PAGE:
“Paul Kagame Genocide: Fighting Genocide Denial and Ideology in Rwanda”

1. Paul Kagame calls for combating genocide denial

The Rwandan President,paul kagame , urged the international community to fight against denial, revisionism and discourse hatred linked to the genocide. He underlined the dangerousness of these attempts to hide the truth and insisted on the importance of cultivating and preserving unity for a better future.

RDC-Rwanda : Kagame accuse Tshisekedi d'utiliser la crise du M23 pour retarder la présidentielle – Jeune Afrique

2. Commemoration of the 29th anniversary of the 1994 genocide

At an event marking the 29th anniversary of the 1994 Genocide against the Tutsi, Kagame expressed concern over the persistence violence and hate speech in the region. He also spoke of the international community's indifference to these problems.

24 avril : Commémoration du génocide arménien - Licra - Antiraciste depuis 1927

3. The situation in the east of the Democratic Republic of the Congo

Kagame's remarks referred to the situation in the east of the Democratic Republic of Congo, where ethnic Congolese Tutsis are targeted in fighting between government forces and M23 rebels. Rwanda is also concerned about the presence of Rwandan rebels from Democratic forces of release from Rwanda (FDLR) In the region.

RDC: carte des provinces

4. The importance of fighting revisionism and denial

Paul Kagame stressed the need to fight against revisionist ideologies and genocide denial, as this contributes to the repetition of history. He urged the international community to take action to prevent such atrocities from happening again.

Senate Seeks Approval of Policy to Combat Genocide Denial | The Voice of the Rwandan Diaspora

5. Commemorations of the genocide in Rwanda

Commemorative ceremonies were held throughout the country to honor the victims of the genocide. President Kagame and First Lady Jeannette Kagame attended the main event at the Kigali Genocide Memorial, where over 250 victims are buried. The “Flame of Remembrance” has been lit and will burn for 000 days as a symbol of hope.

Kigali Genocide Memorial—African Center for Peace | MASS Design Group

In conclusion, it is essential to remember history and take action to combat denial, revisionism and the rhetoric of h
Before colonization, the sub-region was ruled by kings.

The extent of the kingdom was determined in two ways: by the order of arrival of a people on the scene and by their ability to conquer new territories.

 “People moved through this space and settled where they found pasture for livestock or land to cultivate,” explains Professor Jean Kambayi Bwatshia, history teacher at the National Pedagogical University of Kinshasa.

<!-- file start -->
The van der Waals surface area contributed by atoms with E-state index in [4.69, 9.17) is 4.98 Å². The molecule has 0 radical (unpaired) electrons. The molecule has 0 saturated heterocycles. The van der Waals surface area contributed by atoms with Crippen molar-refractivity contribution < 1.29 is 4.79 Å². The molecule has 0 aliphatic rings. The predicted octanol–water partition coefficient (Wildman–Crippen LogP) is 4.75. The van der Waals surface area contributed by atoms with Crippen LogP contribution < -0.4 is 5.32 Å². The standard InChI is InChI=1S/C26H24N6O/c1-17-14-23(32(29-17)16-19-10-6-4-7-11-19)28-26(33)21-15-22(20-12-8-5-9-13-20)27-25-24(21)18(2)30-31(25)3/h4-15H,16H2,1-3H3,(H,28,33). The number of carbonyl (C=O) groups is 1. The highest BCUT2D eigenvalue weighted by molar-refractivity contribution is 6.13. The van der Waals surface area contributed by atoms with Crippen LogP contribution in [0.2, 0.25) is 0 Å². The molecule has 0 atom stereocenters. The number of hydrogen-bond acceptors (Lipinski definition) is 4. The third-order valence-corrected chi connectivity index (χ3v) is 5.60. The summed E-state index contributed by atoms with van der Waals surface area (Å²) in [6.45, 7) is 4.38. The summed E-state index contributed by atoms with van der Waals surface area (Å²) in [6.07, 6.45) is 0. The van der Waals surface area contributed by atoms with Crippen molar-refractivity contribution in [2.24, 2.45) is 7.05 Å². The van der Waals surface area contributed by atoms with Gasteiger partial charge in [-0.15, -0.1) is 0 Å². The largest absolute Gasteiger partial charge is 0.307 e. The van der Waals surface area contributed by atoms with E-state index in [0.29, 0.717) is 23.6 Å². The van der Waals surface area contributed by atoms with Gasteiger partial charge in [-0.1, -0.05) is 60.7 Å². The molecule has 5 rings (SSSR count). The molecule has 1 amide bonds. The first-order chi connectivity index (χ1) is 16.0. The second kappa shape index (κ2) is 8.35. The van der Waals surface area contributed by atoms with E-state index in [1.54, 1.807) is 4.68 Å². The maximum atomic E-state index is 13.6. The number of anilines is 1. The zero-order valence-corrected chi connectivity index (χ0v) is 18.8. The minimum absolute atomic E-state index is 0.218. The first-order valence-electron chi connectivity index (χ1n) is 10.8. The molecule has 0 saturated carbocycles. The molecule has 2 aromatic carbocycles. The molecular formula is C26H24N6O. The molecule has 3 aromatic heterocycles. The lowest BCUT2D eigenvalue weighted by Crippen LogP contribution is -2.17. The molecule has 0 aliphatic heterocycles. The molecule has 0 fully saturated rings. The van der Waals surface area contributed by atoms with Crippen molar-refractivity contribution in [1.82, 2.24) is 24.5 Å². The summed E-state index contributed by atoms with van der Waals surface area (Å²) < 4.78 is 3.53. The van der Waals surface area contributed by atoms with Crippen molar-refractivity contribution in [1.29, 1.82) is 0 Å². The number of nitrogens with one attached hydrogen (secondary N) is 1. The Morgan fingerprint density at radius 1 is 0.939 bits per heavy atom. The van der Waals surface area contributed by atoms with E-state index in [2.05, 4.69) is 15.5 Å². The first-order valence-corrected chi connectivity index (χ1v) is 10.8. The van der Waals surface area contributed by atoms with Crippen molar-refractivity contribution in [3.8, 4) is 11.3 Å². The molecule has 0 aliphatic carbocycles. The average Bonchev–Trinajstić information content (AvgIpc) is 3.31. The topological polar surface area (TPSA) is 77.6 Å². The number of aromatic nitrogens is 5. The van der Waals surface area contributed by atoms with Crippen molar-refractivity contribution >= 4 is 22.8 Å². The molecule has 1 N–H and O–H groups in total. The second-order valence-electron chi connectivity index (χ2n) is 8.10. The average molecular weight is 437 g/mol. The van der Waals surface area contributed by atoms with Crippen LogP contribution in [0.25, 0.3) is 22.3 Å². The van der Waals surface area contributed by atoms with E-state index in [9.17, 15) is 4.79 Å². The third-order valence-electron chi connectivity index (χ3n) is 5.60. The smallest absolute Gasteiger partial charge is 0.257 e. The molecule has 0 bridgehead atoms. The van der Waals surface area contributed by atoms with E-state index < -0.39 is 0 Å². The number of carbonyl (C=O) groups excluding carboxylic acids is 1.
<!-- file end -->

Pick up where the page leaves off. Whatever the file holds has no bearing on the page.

During the Berlin conference in 1885, the cutting of borders changed the configuration of the region.

 “To decide on the borders between the countries, it was necessary to be based on natural limits, easy to detect”, explains Dr. Eric Ndushabandi, researcher at the Center for Research and Dialogue for Peace based in Kigali.

 "In this specific case, it was therefore necessary to push the limits of what the kingdom of Rwanda was towards volcanoes, mountains, lakes and rivers," he adds.

An East African force will be deployed in

Suddenly, families found themselves separated on both sides of the border while keeping their languages, their cultures and their lands.

 "This is how some will be called Rwandophone Zairians, because they speak the Kinyarwanda »; explains Eric Ndushabandi.

The management of local power by the settlers contributed to tensions between the majority peoples, the Hutus, and the Tutsis, who were in the minority.

Professor Bwatshia argues that “the problems of this geographical space stem from the enmity, the need for revenge and the hatred surrounding the bloody struggles for power. »

He illustrates his remarks with the ethnic violence of 1959 to 1961 which allowed the Hutu majority to take power and forced members of the Tutsi minority to take refuge in neighboring countries.

These conflicts of the past gave rise to prejudices which still circulate today between local communities, lending to one or another camp the intentions of invading the space and the wealth of the other, explains a report by the NGO international Interpeace on the manipulation of identities in the Great Lakes region.

The report was published in October 2013. It also points to the manipulation of these stereotypes by politicians, thus creating an ethno-political conflict.

These prejudices distort the perception of the other and reinforce the fear of one's neighbour. This creates a certain mistrust between the populations.